Tones

Vietnamese Tones

Image from Wikipedia

Like Chinese, Vietnamese is tonal, but the similarity ends there. The northern (Hanoi) dialect has 6 tones; the southern (Saigon) has 5. Thankfully, I’m learning the Saigon dialect, because that extra tone of the Hanoi dialect is a ‘creaky’ tone which has the effect to my ears like nails on chalkboard. I had hoped my experience with Chinese would prove beneficial—the tones in Mandarin always seemed somewhat intuitive to me, even from when I first began to study the language. Not to say I am completely error free, but tones were never problematic for me to the degree they often are for other students.

Having spoken Chinese for so many years, I plead guilty to tonal transfer, but in my own defense, tones in Vietnamese are more subtle, and for me, not nearly as intuitive. Two that give me a lot of trouble are the dấu huyền and dấu nặng tones (low-falling and low-dropping), particularly when occurring consecutively and spoken at conversational speed. Also, the dấu sắc (high-rising) tone is tough for me, because I tend to produce it like the second tone of Mandarin, which is wrong. However, tones are the least of my worries in Vietnamese; I think they will come more naturally after I arrive in Vietnam this August. And at least my teachers tell me I sound tonal when I speak, albeit with a somewhat pronounced Chinese accent.

Grammar, etc.

Vietnamese, like Chinese and English, is an SVO language. But that is its only concession. Vietnamese grammar is the most difficult aspect of the language after pronunciation. Similar to Chinese, sentence particles are a very important grammatical component, but Vietnamese takes this to a stratospheric level of complexity. I also believe Chinese is more flexible than Vietnamese—in the former, once you learn a particular sentence pattern, you can pretty much plug anything into it, and while it might not be the way a native speaker would say it, they will often understand you. Not so in Vietnamese. Phrase memorization is more useful than patterns, because if you don’t say it exactly like a Vietnamese does, you will usually encounter a blank expression on the face of your listener.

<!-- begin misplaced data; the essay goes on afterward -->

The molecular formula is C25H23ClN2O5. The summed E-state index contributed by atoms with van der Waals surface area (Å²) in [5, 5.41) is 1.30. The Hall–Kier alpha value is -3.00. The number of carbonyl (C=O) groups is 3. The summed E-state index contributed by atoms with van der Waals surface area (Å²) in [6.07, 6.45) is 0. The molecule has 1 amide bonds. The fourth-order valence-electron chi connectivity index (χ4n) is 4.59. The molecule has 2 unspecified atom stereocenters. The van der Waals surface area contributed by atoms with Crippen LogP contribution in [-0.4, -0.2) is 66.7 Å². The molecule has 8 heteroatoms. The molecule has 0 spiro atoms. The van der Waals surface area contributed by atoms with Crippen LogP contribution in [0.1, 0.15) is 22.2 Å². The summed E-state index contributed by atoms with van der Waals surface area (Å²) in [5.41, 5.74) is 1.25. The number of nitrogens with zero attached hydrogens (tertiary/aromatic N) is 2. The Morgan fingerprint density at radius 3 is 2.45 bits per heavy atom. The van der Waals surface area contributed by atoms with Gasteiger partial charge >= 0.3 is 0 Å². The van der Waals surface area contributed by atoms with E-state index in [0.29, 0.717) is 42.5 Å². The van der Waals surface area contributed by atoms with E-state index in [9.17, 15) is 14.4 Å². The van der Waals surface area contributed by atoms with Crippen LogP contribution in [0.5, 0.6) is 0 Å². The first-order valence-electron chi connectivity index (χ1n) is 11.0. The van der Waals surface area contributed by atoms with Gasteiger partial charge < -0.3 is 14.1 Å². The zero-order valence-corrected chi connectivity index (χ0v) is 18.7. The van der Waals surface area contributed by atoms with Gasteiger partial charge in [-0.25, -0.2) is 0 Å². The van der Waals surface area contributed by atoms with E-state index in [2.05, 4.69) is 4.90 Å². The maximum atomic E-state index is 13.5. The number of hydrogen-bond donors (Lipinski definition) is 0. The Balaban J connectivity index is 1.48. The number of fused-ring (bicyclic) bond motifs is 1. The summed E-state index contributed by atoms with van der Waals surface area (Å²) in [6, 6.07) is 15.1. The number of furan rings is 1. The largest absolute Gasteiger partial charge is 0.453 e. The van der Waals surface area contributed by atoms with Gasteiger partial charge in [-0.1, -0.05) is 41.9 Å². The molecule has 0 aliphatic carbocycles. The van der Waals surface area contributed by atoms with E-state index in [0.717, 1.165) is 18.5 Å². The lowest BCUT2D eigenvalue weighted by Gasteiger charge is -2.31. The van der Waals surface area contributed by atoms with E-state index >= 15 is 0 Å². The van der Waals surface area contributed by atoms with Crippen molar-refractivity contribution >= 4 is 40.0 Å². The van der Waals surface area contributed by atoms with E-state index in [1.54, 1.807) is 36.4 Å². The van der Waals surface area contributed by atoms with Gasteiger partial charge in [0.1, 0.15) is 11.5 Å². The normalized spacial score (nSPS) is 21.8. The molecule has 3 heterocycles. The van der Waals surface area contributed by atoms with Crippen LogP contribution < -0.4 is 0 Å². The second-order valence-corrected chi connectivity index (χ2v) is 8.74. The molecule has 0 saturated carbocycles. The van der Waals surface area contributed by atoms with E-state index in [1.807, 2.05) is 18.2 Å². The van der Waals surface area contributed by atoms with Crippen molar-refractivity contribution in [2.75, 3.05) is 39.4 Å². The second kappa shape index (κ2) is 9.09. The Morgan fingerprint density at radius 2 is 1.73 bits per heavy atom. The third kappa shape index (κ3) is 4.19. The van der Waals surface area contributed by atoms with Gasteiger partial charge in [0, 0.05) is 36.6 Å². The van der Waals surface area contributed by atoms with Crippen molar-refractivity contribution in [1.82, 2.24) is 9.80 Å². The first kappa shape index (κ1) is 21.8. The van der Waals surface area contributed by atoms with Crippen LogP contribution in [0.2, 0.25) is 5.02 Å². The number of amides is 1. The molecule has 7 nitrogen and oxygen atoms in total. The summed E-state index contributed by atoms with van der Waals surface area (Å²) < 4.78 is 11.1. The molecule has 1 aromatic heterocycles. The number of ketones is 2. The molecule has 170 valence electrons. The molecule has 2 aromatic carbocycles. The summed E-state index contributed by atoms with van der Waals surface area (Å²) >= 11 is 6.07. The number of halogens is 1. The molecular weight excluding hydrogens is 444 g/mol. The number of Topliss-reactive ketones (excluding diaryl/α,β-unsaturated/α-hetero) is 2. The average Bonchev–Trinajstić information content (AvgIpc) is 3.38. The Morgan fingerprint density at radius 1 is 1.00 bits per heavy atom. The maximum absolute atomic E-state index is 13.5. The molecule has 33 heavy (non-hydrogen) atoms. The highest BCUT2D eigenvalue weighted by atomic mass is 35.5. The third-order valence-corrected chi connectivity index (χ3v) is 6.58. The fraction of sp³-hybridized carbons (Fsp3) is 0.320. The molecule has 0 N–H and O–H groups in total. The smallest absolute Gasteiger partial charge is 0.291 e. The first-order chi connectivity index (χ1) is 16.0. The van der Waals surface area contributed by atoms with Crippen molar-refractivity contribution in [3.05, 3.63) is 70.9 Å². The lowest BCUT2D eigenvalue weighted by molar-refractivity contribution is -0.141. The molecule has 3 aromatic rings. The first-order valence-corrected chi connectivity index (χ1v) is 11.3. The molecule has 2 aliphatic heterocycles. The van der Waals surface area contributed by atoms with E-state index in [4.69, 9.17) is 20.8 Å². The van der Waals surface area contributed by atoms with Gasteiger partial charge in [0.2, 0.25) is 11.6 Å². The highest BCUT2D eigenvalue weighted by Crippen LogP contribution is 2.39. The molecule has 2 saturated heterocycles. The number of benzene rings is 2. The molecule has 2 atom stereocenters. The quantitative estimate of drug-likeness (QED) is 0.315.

Another characteristic of Vietnamese is it boasts an extraordinary number of synonyms. Chinese is rich in synonyms too, of course, but the difference is that in Chinese, you might commonly encounter two to three of them in typical popular usage. In Vietnamese, it seems people like to use all of them.

But all is not lost

Vietnamese is indeed a very rich, complex language—in fact my classmates and I have an inside joke: Tiếng Việt rất phong phú (Vietnamese is a very rich language) = Vietnamese is really, really hard. But there is an upside for those with a Chinese background when learning Vietnamese. Due to the roughly 1000-year period that Vietnam was a colony of China, Chinese had an enormous influence on the Vietnamese language. I can determine a Chinese cognate in up to 60% of the vocabulary I’ve learned to this point. Its close relationship with Chinese is both a blessing and a curse, however. A blessing, because I can often correctly guess the meaning of words when I encounter them in a text, and a curse because that close relationship makes it harder for me to take Vietnamese on its own terms—and this language, like its people, is fiercely proud and independent. I feel as though I am treading water in Vietnamese, and my facility in Chinese allows me to, just barely, keep my nostrils above the water. That’s why I’m in awe of those among my classmates who are making good progress in Vietnamese without the benefit of Chinese. It makes their achievement all the more amazing.